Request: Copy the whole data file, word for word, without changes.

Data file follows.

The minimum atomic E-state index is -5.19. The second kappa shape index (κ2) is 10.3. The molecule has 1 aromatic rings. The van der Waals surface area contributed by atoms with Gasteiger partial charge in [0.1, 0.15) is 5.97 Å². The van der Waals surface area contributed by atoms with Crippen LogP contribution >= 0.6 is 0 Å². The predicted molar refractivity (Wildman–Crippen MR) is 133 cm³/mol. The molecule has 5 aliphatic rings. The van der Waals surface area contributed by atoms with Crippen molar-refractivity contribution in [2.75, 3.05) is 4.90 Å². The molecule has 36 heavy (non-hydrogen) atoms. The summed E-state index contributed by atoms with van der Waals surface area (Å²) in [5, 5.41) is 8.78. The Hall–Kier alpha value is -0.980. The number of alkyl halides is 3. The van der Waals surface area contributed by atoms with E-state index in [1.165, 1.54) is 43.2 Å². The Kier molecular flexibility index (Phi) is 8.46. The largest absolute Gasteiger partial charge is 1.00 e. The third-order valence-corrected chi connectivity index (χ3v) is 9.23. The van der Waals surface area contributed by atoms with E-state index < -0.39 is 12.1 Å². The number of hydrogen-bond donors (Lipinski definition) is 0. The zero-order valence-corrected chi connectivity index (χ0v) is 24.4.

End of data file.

The minimum atomic E-state index is -5.19. The second kappa shape index (κ2) is 10.3. The molecule has 1 aromatic rings. The van der Waals surface area contributed by atoms with Gasteiger partial charge in [0.1, 0.15) is 5.97 Å². The van der Waals surface area contributed by atoms with Crippen LogP contribution >= 0.6 is 0 Å². The predicted molar refractivity (Wildman–Crippen MR) is 133 cm³/mol. The molecule has 5 aliphatic rings. The van der Waals surface area contributed by atoms with Crippen molar-refractivity contribution in [2.75, 3.05) is 4.90 Å². The molecule has 36 heavy (non-hydrogen) atoms. The summed E-state index contributed by atoms with van der Waals surface area (Å²) in [5, 5.41) is 8.78. The Hall–Kier alpha value is -0.980. The number of alkyl halides is 3. The van der Waals surface area contributed by atoms with E-state index in [1.165, 1.54) is 43.2 Å². The Kier molecular flexibility index (Phi) is 8.46. The largest absolute Gasteiger partial charge is 1.00 e. The third-order valence-corrected chi connectivity index (χ3v) is 9.23. The van der Waals surface area contributed by atoms with E-state index < -0.39 is 12.1 Å². The number of hydrogen-bond donors (Lipinski definition) is 0. The zero-order valence-corrected chi connectivity index (χ0v) is 24.4.